A new research paper by Thomas Kelly at Princeton University entitled "Disagreement, Dogmatism, and Belief Polarization" published inThe Journal of Philosophy focuses on belief polarization and adds even more insight into how fickle our brains are. Among other things, Kelly points out that the timing of when we learn something matters:

“What I believe depends on the temporal order in which I encounter two opposing pieces of evidence. Thus, I can end up with diametrically opposed views, despite having been exposed to the same evidence. The only difference is the order in which I received it.”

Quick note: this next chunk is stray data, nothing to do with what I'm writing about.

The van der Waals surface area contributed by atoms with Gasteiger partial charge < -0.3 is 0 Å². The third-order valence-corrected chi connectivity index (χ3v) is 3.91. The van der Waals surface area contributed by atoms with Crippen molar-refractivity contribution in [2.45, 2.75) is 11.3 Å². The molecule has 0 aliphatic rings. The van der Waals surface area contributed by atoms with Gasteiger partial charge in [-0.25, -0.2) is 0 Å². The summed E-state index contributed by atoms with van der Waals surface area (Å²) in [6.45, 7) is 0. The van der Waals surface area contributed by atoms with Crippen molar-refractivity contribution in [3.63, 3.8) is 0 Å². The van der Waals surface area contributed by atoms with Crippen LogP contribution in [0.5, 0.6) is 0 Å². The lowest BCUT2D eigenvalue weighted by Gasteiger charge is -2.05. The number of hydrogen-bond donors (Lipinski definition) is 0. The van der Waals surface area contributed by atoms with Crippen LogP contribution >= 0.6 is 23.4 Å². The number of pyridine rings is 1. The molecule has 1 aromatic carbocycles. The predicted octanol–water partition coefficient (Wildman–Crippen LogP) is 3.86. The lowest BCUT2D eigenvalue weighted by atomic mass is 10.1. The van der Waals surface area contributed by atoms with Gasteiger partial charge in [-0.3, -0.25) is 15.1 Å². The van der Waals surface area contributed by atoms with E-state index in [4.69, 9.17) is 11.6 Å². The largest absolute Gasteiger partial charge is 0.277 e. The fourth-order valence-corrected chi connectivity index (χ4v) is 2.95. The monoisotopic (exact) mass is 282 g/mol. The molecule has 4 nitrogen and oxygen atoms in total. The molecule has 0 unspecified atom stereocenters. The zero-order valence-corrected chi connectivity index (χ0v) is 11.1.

We are much more fallible than we like to believe. As such, we are more likely to come up with viable solutions to persistent societal problems when we have more humility about our own views and more curiosity about opposing ones.

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